Publishers' Note—Fall 2016
Written onAugust 17 , 2016
For the past several years now, we’ve composted our garden and kitchen scraps. With increased success, we’ve watched apple cores and tomato vines metamorphose into a rich, dark, crumbly hummus. As participants in this process, we’ve observed with amazement that our soils comprise a varied and complex world unto themselves. And the cycle of life is on full display as we transform this year’s waste into the foundation for next year’s growth.
This process of breaking down and building up is also evident in the epic formation of our topsoil—the 2 to 8 inches of the Earth’s crust on which we walk, play, and work. Taking more than 100 years, and by some accounts 500 years, to form a mere inch, this living structure nurtures and supports all life. It is home to microorganisms, small insects and vertebrates, bacteria, carbon, and water—all vital ingredients to sustain life.
We often hear about human beings having a negative impact on the environment, but humanity can have a positive impact, too. In this issue we explore three positive ways that our actions can build, enhance, and preserve our soil, the foundation of all life.
In our last publishers’ note, we touched on a practice known as regenerative agriculture; in Vermont the legislature has been exploring the idea of a certification process for farms where this kind of agriculture is practiced. In this artice, writer and farmer Katie Spring digs deeper into what is meant by regenerative agriculture and its many benefits.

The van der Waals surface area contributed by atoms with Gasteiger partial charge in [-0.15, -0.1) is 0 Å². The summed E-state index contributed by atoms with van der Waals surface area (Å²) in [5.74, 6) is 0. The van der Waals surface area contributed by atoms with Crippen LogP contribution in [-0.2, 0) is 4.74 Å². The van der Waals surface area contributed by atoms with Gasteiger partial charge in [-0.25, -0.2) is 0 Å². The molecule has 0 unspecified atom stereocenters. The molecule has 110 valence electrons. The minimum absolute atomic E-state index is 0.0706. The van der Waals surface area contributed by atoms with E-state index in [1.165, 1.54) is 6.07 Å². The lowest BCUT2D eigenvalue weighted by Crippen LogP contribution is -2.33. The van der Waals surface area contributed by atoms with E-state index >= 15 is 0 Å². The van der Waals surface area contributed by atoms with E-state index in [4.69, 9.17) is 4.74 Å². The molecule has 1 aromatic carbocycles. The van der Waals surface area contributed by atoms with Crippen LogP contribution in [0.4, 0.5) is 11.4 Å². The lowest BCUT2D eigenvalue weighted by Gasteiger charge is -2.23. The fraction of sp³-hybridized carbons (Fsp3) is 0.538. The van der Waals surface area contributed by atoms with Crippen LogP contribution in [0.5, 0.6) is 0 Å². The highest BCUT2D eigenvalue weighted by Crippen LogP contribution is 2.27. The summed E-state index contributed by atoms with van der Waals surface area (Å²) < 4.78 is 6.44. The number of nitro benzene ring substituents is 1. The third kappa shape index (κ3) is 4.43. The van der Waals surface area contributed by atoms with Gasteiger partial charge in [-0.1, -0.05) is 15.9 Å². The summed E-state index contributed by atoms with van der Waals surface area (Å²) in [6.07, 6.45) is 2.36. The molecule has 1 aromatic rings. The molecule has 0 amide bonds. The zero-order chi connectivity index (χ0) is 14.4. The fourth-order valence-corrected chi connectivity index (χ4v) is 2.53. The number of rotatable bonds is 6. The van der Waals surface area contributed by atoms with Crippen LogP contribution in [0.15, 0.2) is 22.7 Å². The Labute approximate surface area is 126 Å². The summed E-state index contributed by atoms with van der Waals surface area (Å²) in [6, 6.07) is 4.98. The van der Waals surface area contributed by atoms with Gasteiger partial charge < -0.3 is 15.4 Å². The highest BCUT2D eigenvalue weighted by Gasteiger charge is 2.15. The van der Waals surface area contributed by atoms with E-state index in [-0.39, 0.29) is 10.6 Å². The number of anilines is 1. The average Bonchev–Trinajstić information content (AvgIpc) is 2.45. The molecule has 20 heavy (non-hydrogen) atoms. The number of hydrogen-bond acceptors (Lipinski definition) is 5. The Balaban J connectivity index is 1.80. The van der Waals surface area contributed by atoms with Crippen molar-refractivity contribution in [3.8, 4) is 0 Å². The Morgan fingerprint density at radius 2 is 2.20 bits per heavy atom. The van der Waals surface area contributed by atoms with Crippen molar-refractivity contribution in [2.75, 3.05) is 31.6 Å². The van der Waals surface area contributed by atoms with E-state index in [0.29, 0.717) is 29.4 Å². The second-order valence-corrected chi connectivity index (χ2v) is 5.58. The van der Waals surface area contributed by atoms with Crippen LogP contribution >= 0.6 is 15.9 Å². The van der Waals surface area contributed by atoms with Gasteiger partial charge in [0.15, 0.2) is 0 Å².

We offer an article on Hügelkultur, a centuries-old gardening practice that takes its cue from the decomposition that occurs naturally in forests. The article chronicles author Angie Knost’s experiences and insights using this system in her own backyard. By ceding our control to nature’s perfect system, we can turn poor soil and unproductive lands into beneficial and valuable ones.
Tropical Storm Irene, in 2011, provided a wake-up call and an opportunity for a group of folks in southern Vermont; click here for the article. Small Acts Permaculture (a group that we are members of) joined with federal and state entities and the local conservation commission to plant a riparian buffer on three parcels of flooded land in Saxtons River. By minimizing erosion and keeping soil in its place, these efforts will pay off by providing a verdant and durable habitat for wildlife while also protecting downstream land from unwanted sediment buildup.
Longtime and respected Vermont farmer Jack Lazor, writing about his love for the soil in the summer NOFA-Vermont newsletter, shares these thoughts, which we fully support: “The greatest lesson that I have learned in all this time is that the Earth comes first. Be generous in your dealings with Mother Earth. Be a giver instead of a taker. You will be paid back in interest many times over if you love the land and do right by it.”